When adding a groove for the t-track, that area will be subjected to fracturing, 

without adequately supporting the underside.

I'd add and underlayment sheet, glued to the underside,

so as to make it thicker---build-up the top to 1 1/4'' thick. 

Greg,

A countertop of 24'' will not suffice to make a table top 30" deep.

A fine tooth carbide tipped saw blade will produce the smoothest cut edge.

An electric hand saw will suffice nicely to make the cuts---

use a suitable straight-edge. 

ALTERNATE:  cut the workpiece a little oversize, and trim to the finished size, with a router, to obtain a smooth edge.

Cut the workpiece from the opposite side of the laminated surface, to minimize chipping---

position the workpiece so the saw teeth cut toward the laminate vs away from the laminate.

Cutting away from the laminate may result in the saw teeth chipping away at the edge of the laminate material.

I'd use MDF,  on the underside, and glued in place.

Using screws, to affix the under panel, will interfere with machining in the worktop.

1/2'' MDF will be adequate, for the size top you're planning.

MDF is more stable---plywood will warp.

When gluing, use a slow set glue---spread evenly---using a fine tooth grooved tile adhesive spreader.

Clamp the panels together---use shop made cauls to apply clamping pressure to the center area, to obtain a flat surface.

Flatness can be checked by using an appropriate straight edge.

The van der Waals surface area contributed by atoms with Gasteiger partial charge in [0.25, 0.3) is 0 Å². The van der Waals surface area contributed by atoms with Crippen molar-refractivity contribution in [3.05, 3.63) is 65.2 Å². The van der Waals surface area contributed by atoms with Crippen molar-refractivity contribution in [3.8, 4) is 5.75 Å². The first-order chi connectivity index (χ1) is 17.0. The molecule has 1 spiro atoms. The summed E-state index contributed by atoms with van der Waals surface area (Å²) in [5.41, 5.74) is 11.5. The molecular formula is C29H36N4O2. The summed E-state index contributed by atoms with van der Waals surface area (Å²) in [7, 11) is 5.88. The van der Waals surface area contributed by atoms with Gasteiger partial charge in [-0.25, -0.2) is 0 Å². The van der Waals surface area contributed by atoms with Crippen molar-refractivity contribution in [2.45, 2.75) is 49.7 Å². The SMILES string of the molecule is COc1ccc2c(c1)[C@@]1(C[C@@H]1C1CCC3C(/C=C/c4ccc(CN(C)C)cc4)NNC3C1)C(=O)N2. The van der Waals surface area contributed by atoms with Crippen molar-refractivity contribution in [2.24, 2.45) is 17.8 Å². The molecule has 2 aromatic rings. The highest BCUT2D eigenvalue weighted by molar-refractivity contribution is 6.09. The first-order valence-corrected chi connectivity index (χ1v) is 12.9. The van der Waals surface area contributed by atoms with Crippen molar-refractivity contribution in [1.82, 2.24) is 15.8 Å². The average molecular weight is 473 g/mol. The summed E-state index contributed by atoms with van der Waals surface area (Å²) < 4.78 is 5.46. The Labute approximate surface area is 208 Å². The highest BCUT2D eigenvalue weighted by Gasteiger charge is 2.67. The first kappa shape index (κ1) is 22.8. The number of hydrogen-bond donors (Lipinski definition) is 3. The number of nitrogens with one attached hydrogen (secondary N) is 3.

(A 4ft I-beam style level is a handy tool for this purpose).

TIP:  

Apply an edgeband surrounding the worktop.  3/4'' x (top thickness) ___ maple will suffice nicely.

Glue the edgeband in place.

Applying an edgeband, to avoid chip-out of the particle board during use. 

Make the edgeband slightly oversize, and trim it flush, on top and bottom, using a router or plane.

NOTE:  

When using screws in MDF, particle board, or the like, use screws that are designed for the intended purpose.  (Fine thread screws don't hold in particle board---they'll easily strip out

Have fun with your build.


Greg K said:

I am inheriting a 24x48 countertop. I plan on cutting it down to 30-36" and will make a fence with the backsplash & cutoff material. I was wondering if I should use 3/4" MDF on the underside for reinforcement or should I use 3/4" plywood? I do plan on putting some "T" tracks in as well. I was thinking of gluing and screws (being careful with the screw placement for "T" tacks. Countertop and MDF both predrilling holes for the screws. I probably should cut the countertop from the bottom up to prevent splintering/chipping laminate, right?